So what does all of this mean? In short, the Center for Student Life seems to be cultivating the kind of student behavior patterns that improve multiple aspects of their engagement as well as a key aspect of their development. The more time students spend studying in the CSL/Tredway Library, the more likely they are to use the academic resources they need when they need them, find and join student groups that fit their interests, and improve their ability to balance all the in-class and out-of-class elements of the Augustana experience that we believe are important for learning. These findings suggest that we ought to take a hard look at students’ propensity to study in their dorm rooms (75% of last year’s freshmen spent at least half of their study time in their dorm rooms) and the ways that we guide them to make more effective use of space and place.

Moreover, this is the kind of guidance that students need to hear over and over. In many cases our students are coming from life experiences where they didn’t leave their homes – or even their rooms – to study. In addition, they may not know much about the importance of establishing effective behavior patterns or conditions most conducive to learning.  We know that a fundamental difference between high school and college success lies in the shift to a more assertive approach to learning, and the idea that one would find a distinct location to study is a longstanding example of such an approach to college.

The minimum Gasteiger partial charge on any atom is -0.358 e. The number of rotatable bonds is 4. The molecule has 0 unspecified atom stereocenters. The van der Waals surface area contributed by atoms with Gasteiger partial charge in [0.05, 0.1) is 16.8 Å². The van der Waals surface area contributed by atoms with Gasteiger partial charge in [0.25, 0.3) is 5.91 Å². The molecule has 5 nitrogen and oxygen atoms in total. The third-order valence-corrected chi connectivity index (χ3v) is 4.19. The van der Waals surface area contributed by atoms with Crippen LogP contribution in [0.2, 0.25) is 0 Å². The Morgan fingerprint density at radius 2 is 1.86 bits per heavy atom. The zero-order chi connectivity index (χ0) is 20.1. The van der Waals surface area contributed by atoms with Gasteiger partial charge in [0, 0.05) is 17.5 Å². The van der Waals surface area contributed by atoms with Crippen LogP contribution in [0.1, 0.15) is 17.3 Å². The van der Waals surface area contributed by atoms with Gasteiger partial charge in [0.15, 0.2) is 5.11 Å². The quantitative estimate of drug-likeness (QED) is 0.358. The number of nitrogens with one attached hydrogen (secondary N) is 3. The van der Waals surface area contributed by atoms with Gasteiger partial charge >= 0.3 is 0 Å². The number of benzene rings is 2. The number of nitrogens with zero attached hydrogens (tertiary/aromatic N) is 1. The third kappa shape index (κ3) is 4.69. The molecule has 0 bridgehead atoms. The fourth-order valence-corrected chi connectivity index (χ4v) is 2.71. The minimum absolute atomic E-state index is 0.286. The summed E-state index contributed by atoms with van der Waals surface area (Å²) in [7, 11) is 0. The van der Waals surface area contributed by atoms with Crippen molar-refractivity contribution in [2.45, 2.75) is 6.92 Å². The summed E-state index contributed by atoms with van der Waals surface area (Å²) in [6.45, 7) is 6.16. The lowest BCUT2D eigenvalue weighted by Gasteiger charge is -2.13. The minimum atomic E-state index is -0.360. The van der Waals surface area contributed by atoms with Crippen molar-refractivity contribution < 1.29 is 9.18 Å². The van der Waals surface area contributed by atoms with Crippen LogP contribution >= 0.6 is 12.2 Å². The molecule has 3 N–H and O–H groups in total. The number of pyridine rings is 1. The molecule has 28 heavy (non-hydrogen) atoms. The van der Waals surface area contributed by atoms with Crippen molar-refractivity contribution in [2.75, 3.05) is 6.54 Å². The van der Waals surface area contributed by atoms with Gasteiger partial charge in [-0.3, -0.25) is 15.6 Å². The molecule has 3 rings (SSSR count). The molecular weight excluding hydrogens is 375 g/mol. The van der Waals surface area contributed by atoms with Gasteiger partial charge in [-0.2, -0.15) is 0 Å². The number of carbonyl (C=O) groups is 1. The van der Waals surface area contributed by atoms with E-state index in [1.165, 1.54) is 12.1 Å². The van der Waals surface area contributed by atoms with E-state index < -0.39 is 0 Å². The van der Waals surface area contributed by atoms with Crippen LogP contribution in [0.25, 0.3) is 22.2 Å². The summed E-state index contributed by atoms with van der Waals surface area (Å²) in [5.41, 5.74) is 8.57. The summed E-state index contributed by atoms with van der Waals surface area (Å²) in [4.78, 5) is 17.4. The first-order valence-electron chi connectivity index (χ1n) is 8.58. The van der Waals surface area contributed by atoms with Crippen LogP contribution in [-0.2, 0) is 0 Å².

Based on our freshman data, the benefits of the CSL seem pretty clear. This isn’t to say that the CSL is perfect or that there aren’t other things that we could do to improve the building or the way that we use it. But in terms of its effect on increasing the quality of our students’ experience and helping Augustana meet its educational mission, the CSL seems to be off to a good start.

But the building isn’t so effective that it will magically suck students into some sort of learning vortex. If they don’t use it, then it’s of little use. So I hope that you will strongly encourage your students to put themselves in a position to reap benefits of the CSL and the Tredway Library.

Make it a good day,

Mark

 

It’s Nice When a Plan Comes Together

As we claw our way toward the finish line at the end of another spring term, it isn’t hard to look around and see proof of our passion for our students’ development.  But one disadvantage of working in the unusually autonomous environment of a small college is that we don’t often get the chance to step back and enjoy the totality of our collective efforts. So in my last post of the 2013-14 academic year, I hope this data I share below will give you a chance to revel in our success and take some real pride in what we have accomplished together.

A few weeks ago, Gallup released the summary report of its first large-scale study of college graduates (they hope to make this an annual study).  The project, titled the Gallup-Purdue Index, explored the relationship between undergraduate experiences and the nature of college graduates’ engagement at work and overall well-being.  You can read some of the reviews of these findings in The Chronicle and Inside Higher Ed (or the actual report) here. Essentially, after surveying over 30,000 individuals across the country, Gallup found what we have known for a very long time: the quality of student-faculty interaction is fundamentally important to a college graduate’s long-term quality of life.